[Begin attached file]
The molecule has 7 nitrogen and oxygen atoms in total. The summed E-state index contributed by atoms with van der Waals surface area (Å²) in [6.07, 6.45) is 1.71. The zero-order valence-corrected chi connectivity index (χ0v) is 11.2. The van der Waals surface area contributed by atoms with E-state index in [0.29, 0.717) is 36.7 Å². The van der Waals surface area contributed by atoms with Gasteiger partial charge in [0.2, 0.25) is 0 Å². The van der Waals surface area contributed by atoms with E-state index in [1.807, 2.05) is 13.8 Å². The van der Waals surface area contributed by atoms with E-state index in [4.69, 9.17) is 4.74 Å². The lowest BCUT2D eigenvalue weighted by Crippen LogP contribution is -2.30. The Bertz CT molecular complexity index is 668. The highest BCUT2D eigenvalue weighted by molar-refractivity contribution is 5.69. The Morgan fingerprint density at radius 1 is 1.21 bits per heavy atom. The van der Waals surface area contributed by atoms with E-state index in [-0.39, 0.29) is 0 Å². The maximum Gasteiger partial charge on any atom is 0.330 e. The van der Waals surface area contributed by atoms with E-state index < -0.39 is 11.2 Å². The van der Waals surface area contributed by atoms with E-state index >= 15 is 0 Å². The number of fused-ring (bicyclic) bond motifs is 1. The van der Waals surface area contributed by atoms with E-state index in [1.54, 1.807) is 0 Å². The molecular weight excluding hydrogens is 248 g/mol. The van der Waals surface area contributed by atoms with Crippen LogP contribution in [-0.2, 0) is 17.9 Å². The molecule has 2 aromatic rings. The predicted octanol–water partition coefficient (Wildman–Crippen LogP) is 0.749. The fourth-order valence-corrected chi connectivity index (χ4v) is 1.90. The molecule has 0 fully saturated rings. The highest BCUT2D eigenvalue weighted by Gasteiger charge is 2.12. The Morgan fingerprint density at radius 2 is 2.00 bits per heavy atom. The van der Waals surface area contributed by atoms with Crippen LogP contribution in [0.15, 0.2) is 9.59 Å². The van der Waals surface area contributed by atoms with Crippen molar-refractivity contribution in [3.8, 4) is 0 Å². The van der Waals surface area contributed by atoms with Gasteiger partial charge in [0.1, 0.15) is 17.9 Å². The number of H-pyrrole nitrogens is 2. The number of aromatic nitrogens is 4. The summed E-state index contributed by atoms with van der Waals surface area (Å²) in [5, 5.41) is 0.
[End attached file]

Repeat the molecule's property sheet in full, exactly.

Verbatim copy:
The molecule has 7 nitrogen and oxygen atoms in total. The summed E-state index contributed by atoms with van der Waals surface area (Å²) in [6.07, 6.45) is 1.71. The zero-order valence-corrected chi connectivity index (χ0v) is 11.2. The van der Waals surface area contributed by atoms with E-state index in [0.29, 0.717) is 36.7 Å². The van der Waals surface area contributed by atoms with Gasteiger partial charge in [0.2, 0.25) is 0 Å². The van der Waals surface area contributed by atoms with E-state index in [1.807, 2.05) is 13.8 Å². The van der Waals surface area contributed by atoms with E-state index in [4.69, 9.17) is 4.74 Å². The lowest BCUT2D eigenvalue weighted by Crippen LogP contribution is -2.30. The Bertz CT molecular complexity index is 668. The highest BCUT2D eigenvalue weighted by molar-refractivity contribution is 5.69. The Morgan fingerprint density at radius 1 is 1.21 bits per heavy atom. The van der Waals surface area contributed by atoms with E-state index in [-0.39, 0.29) is 0 Å². The maximum Gasteiger partial charge on any atom is 0.330 e. The van der Waals surface area contributed by atoms with E-state index < -0.39 is 11.2 Å². The van der Waals surface area contributed by atoms with E-state index >= 15 is 0 Å². The number of fused-ring (bicyclic) bond motifs is 1. The van der Waals surface area contributed by atoms with E-state index in [1.54, 1.807) is 0 Å². The molecular weight excluding hydrogens is 248 g/mol. The van der Waals surface area contributed by atoms with Crippen LogP contribution in [-0.2, 0) is 17.9 Å². The molecule has 2 aromatic rings. The predicted octanol–water partition coefficient (Wildman–Crippen LogP) is 0.749. The fourth-order valence-corrected chi connectivity index (χ4v) is 1.90. The molecule has 0 fully saturated rings. The highest BCUT2D eigenvalue weighted by Gasteiger charge is 2.12. The Morgan fingerprint density at radius 2 is 2.00 bits per heavy atom. The van der Waals surface area contributed by atoms with Crippen LogP contribution in [0.15, 0.2) is 9.59 Å². The van der Waals surface area contributed by atoms with Crippen molar-refractivity contribution in [3.8, 4) is 0 Å². The van der Waals surface area contributed by atoms with Gasteiger partial charge in [0.1, 0.15) is 17.9 Å². The number of H-pyrrole nitrogens is 2. The number of aromatic nitrogens is 4. The summed E-state index contributed by atoms with van der Waals surface area (Å²) in [5, 5.41) is 0.